Chromogenic in situ hybridization (CISH) is used to detect specific nucleic acid sequences in tissue, cell, or chromosome aberrations. In the past, in situ hybridization with chromogenic detecion was limited by higher background and low signal intensity with gene specific probes. Invitrogen's patented SPT (Subtraction Probe Technology) utilizes an overlapping assembly of highly specific probe "contigs" whose repetitive ALU and LINE elements have been quantitatively removed by subtractive hybridization, thus preserving unique sequences in the probe contigs. Such technology can be used to determine the presence or absence of a gene, the amplification of a gene, the rearrangement of chromosomes (translocation), or the change in the number of chromosomes. This Tech Tip focuses on common questions associated with CISH.
One step of particular importance is temperature. For specimen preparation, tissue sections should be 4-5 μm and should be baked at 60°C for 2-4 hours before deparaffinization. For heat treatment, it is critical to have the specimen heated at ≥ 98°C but less than 102°C for 15 minutes in the CISH Pretreatment Buffer. This can be accomplished by one of the following:
- Pressure cooker: set the timer for 10 minutes. Open the pressure cooker when the pressure has dropped to 0 (Temperature will be around 95°C).
- Hot plate: heat the CISH Pretreatment Buffer in a beaker; after the buffer temperature is above 98°C, put the slide in and then heat for 15 minutes.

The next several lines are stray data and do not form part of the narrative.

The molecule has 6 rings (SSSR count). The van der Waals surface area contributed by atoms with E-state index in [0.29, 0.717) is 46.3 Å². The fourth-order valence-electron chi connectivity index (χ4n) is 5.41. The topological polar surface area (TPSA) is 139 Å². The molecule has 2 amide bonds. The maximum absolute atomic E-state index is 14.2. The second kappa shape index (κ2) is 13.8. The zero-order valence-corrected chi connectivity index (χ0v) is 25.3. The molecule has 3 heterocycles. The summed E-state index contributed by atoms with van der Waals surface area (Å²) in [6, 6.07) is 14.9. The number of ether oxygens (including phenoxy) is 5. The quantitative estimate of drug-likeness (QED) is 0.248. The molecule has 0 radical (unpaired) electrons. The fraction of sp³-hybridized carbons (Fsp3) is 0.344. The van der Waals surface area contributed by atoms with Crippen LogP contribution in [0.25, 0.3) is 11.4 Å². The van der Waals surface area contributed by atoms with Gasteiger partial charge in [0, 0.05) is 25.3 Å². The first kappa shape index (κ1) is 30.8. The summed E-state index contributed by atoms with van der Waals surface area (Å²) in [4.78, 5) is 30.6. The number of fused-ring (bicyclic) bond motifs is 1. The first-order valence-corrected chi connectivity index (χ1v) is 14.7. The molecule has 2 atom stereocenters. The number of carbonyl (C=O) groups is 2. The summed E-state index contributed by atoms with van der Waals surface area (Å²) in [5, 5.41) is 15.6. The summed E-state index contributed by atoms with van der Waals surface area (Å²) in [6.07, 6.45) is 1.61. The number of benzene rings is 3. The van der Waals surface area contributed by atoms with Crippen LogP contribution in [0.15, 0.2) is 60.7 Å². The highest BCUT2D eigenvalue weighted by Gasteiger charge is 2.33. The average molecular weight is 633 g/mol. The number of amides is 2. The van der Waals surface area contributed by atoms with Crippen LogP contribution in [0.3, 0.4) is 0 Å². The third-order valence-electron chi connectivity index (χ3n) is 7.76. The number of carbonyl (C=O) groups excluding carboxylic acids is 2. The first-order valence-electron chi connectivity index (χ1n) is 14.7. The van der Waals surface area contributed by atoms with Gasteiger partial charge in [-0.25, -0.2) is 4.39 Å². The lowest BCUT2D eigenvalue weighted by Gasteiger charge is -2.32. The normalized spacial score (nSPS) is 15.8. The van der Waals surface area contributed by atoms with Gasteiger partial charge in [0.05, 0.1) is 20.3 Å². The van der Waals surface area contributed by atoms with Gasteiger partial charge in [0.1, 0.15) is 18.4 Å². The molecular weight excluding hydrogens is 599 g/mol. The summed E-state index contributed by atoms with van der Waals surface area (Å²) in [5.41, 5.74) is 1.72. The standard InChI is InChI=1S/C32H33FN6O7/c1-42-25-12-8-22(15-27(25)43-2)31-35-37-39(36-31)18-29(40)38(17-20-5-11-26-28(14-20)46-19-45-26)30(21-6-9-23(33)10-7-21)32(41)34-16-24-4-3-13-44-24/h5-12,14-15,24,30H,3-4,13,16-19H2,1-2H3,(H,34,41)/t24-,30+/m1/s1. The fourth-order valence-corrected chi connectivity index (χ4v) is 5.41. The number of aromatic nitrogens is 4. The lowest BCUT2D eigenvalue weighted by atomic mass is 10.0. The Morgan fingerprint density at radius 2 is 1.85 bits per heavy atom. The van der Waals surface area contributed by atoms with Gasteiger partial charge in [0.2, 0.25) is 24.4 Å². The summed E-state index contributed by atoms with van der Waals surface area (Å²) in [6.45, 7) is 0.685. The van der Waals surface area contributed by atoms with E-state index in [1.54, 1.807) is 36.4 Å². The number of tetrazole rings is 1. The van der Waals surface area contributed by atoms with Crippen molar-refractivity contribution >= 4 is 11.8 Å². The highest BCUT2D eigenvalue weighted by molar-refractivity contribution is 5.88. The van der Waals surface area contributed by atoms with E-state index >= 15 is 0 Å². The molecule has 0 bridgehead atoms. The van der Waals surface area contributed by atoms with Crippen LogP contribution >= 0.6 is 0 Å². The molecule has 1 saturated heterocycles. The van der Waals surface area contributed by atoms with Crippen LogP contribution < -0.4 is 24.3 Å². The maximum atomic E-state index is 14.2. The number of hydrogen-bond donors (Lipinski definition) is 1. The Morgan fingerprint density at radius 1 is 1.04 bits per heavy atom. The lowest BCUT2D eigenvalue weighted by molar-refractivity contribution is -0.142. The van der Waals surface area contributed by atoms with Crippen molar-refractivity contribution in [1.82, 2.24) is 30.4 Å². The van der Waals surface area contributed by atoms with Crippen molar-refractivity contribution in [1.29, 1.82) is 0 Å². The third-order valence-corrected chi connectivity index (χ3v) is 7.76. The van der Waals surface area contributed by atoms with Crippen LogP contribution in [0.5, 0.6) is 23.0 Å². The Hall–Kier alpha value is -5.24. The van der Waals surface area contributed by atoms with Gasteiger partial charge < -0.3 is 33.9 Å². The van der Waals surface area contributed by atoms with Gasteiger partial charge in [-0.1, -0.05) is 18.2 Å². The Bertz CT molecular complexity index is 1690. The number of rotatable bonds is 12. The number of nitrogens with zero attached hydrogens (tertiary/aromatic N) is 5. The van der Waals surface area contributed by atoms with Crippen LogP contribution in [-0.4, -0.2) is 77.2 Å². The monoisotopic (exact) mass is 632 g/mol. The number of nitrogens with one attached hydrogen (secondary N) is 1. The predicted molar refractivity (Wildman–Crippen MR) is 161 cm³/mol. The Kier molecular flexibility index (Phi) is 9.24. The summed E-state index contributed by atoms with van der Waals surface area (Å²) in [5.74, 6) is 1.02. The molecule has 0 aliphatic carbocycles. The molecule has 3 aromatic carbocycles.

- Steamer: make sure the buffer temperature reaches 98-100°C before putting slides in the buffer; then steam for 20 minutes.
It is important to note that, the time for incubation starts after the buffer is prewarmed, not while the buffer is warming up. For the pepsin digestion equilibrate to room temperature (15-30°C) before applying. A 5 minute incubation time is a good starting point, but optimum digestion time will need to be determined by the user for their respective sample.
Denaturation, hybridization, and stringent wash follow the same conventions. For denaturation we routinely use 94-95°C for 5 min for the best results. For hybridization, 10-18 hours at 37°C give a signal, which can be done with overnight incubation. For your convenience, Invitrogen carries CISH UnderCover™ Slips which are alternative cover slips that form a heat-resistant, peel-and-stick coverslip for hybridization, are sealed to prevent probe evaporation and tissue specimen dehydration on glass microscope slides, thus eliminating the hassle of messy rubber cement. Once hybridization is complete, CISH UnderCover™ Slips peel off cleanly and quickly. Finally, when using the stringency wash, the temperature should be 70°C.
One common question that arises is whether or not SPOT-Light® probes work with other companies' kits or other companies' probes work with CISH detection kits. The customer is welcome to try any combination of our probes or kits with another company's, but Invitrogen has not verified any of these tests ourselves, and thus cannot make any claims or guarantees.
Another common question is which detection kit to use. Biotin CISH labeled probes require the CISH Centromere Detection Kit, translocation probes require the CISH Tranlocation Kit which allows for dual staining of probe pairs using bright field microscopy, while DIG CISH labeled probes require the CISH Polymer Detection Kit.